On Fri, 2001-12-07 at 18:58, Chuck Esterbrook wrote:
> On Friday 07 December 2001 02:30 pm, Ian Bicking wrote:
> > I've also found that as long as I leave the tabwidth at 8, the
> > auto-tab-detection works correctly -- i.e., Emacs inserts tabs in
> > files that use tabs, and spaces in files that use spaces. I don't
> > know why it doesn't work with a tabwidth of 4.
> > The '''-quoted doc strings are still also a problem for Emacs.
> Psuedo-radical thoughts:
> - Since emacs' auto-tab-detection almost works except when tabwidth is
> 4, would it be possible to fix emacs?
Probably. Since the autodetection works fine, and all of my own code
uses 4 spaces, I'm not as concerned. Not enough to go browsing through
the elisp looking for a bug -- and probably one that's subtle, since it
interacts with something deep in Emacs (the width that tabs are
> - Since emacs already handles multi-line strings with double quotes,
> would it be possible to fix it to handle multi-line strings with single
Double quotes work the same as single: the difference is that single
quotes are often not matched inside a doc string, e.g., '''don't use
this'''. Changing ''' to """ should be easy, and it pretty much fixes
> > * Absolutely wrap lines before 90 (particularly docstrings). The
> > current codebase is absolutely full of run on lines.
> Hmm, I'm inclined to let code lines run a little longer, say 130. We
> presumably all have wide windows when doing serious development and
> most editors allow wrapping or non-wrapping as you like.
I use 80-columns. It's leaves me just a tiny bit shy of being able to
have two windows side-by-side. 80 is conventional. Most lines easily
fit in under 80, so if you use 130 you're just going to have a lot of
empty space on your screen.
In an endline-sensitive language, wrapping *can't* be as pretty as
manually putting in newlines -- if it was, you wouldn't be able to tell
that there were semantic differences in some instances. In the case of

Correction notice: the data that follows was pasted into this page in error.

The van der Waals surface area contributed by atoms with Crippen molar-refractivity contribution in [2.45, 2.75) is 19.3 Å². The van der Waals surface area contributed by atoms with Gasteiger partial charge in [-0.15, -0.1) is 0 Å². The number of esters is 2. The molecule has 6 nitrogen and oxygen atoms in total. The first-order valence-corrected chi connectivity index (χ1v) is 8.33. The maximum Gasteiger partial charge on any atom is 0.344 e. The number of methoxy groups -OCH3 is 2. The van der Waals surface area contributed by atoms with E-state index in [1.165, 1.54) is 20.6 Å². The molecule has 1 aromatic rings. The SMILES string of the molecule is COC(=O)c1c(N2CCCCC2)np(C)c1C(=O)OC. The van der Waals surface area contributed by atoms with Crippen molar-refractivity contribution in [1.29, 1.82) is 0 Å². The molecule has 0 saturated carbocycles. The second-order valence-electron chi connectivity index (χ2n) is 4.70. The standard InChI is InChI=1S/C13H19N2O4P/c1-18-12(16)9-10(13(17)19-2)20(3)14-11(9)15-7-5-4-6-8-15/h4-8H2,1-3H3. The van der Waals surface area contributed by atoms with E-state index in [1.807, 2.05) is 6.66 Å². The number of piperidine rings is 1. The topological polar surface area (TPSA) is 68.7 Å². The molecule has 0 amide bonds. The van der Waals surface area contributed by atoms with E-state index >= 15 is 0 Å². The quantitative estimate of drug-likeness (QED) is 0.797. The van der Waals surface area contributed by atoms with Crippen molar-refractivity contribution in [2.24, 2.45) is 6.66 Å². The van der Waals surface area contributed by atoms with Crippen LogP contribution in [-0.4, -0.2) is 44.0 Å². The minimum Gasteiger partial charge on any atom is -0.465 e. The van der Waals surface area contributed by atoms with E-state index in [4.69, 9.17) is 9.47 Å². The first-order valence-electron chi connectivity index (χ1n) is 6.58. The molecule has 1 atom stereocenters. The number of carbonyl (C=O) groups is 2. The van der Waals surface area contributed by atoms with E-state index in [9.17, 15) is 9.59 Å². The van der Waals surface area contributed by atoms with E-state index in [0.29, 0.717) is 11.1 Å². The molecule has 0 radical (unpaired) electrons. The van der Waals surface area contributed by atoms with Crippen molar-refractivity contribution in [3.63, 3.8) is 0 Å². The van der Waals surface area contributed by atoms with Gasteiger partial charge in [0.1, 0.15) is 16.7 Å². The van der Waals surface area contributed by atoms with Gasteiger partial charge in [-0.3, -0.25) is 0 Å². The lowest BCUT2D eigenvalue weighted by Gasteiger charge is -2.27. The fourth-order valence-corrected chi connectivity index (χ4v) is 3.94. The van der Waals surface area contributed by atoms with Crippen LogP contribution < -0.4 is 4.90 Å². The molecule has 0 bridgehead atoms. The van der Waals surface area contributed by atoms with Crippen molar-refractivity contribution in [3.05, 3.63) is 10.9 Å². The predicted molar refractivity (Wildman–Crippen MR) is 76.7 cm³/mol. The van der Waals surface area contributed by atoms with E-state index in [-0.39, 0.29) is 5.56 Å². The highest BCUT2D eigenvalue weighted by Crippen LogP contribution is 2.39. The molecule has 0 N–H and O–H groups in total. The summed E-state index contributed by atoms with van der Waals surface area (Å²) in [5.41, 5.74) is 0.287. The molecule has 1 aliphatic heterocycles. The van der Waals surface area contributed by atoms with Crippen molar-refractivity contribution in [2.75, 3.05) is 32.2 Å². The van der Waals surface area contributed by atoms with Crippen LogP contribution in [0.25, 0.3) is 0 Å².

Emacs, wrapped lines get cut off at exactly 80 (or whatever width your
window is), without any attention to word boundaries. I imagine lots of
editors are the same -- and if they *aren't* like that, I'd be afraid of
damaging my code by not realizing where the newlines were.
> > * Include a blank line before and after every docstring. This makes
> > it much easier to re-wrap the docstrings when the content changes.
Even in my own code, I usually insert the newline, wrap, and remove it
again, despite the inconvenience. I don't like having excessive
vertical whitespace -- M-Up and M-Down work better if you have just the
right amount of whitespace.
> > * If a method of function has lots of args list them one or two
> > per-line, instead of having a huge run-on line.
> Does "lots of args" mean past a certain column number or what?
I think there's a justification for long lines when you are doing lots
of composition of functions or something -- at least indenting the way
Emacs does, it is often no advantage to split lines. But when you have
lots of arguments it's really easy to split lines, so why not?
e.g., this will often go over 80 columns and is hard to fix:
self.myInstanceVar = self.namespace().getVar(self.findVarName(self.request().field('fieldName', None))))
Some might say temporary variables are called for, or it's bad
programming style... but I tend to do this sort of thing quite often,
and there's no decent way of splitting that line to shorten it.